- ‘Scharlachglut’ has big red hips that look like jawbreakers.
- ‘Rambling Rector’ is a rambler that bears huge clusters of beautiful white blossoms, followed by bucketfuls of orange-red hips that shine through the snow.
- Rosa pimpinellifolia, or Burnet Rose, has hips that are a deep shade of purple, almost black.
Roses that bloom once a year will generally come back in late summer and fall with a nice crop of hips. Regular roses will get deadheaded through the year to encourage new blossoms, but when they start setting hips in late summer and fall, stop deadheading them. This allows the rose to put their energy into hip production – and seed production – and also lets them know it’s time to start preparing for winter.
Grow Old Roses to Feed the Birds and Wildlife
In fall and winter, birds like blackbirds, redwings, fieldfares, and thrushes will feed on rose hips. Other birds, like goldfinches, enjoy the seeds from inside the hips. Cardinals and purple finches will eat the small hips of woodland roses. Mockingbirds and cedar waxwings also enjoy rose hips.
It’s so important to realize that your garden is not just something you own – it’s a smaller piece of the whole natural world around you. Living with birds and local wildlife is an important part of sharing the outdoors. It’s wholesome to make those small connections to the natural world.
Rose Hips Provide Four-Season Beauty in the Garden
Growing roses with showy hips can add color and interest to the dull winter landscape, especially if you choose hardy species roses. If they bear hips, they’re likely very hardy and tough.
Rose Hips in Skincare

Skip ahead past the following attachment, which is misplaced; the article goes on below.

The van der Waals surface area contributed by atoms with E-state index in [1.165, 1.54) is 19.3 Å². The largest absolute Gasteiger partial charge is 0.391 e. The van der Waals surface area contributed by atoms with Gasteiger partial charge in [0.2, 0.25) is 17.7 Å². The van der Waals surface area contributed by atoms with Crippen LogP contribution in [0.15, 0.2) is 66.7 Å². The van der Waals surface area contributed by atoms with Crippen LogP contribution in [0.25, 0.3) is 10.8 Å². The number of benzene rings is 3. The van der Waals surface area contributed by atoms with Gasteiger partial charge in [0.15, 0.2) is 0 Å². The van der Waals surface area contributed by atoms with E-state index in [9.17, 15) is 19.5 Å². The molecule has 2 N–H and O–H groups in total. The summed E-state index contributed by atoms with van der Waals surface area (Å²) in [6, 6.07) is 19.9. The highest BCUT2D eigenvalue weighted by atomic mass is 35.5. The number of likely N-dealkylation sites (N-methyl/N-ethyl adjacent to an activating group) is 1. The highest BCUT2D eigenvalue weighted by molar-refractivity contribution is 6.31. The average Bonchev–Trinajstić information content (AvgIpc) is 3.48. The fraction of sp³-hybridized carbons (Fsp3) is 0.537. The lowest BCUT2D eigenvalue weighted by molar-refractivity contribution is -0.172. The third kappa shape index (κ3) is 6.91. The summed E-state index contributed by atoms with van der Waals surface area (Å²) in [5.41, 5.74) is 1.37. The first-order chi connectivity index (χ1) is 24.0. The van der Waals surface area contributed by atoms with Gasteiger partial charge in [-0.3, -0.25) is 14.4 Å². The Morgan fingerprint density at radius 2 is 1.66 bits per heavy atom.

Rose Seed Oil is High in Unsaturated Lipids
The oil from rose seeds can be good for your skin. Depending on the rose species, the amount of oil in the seeds can be anywhere from 5 to 18%, and 97% of that oil is made up of unsaturated fatty acids that are used in cosmetics because they have a therapeutic effect on skin disorders.
What does this mean for your skin? Rosehip oil can be good for your face, making your skin smoother without oiliness, and it smells great.
Rose Hips in Food and Nutrition
Rose Hips are One of the Highest Sources of Vitamin C
Rose hips are extremely high in vitamin C – one of the best natural sources. Raw rose hips from rugosa roses can contain anywhere from 600 – 1090 mg of vitamin C, while the dog rose (Rosa canina) can contain 274 to 2700 mg. The lowly orange lags far behind with 54 mg of vitamin C!
The hips are such a valuable source of vitamin C that in the fall of 1941, while Britain was still under attack in World War II, the public was encouraged to collect ripe rose hips from both wild and cultivated rosebushes. These were made into rose hip syrup to provide vitamin C to young children.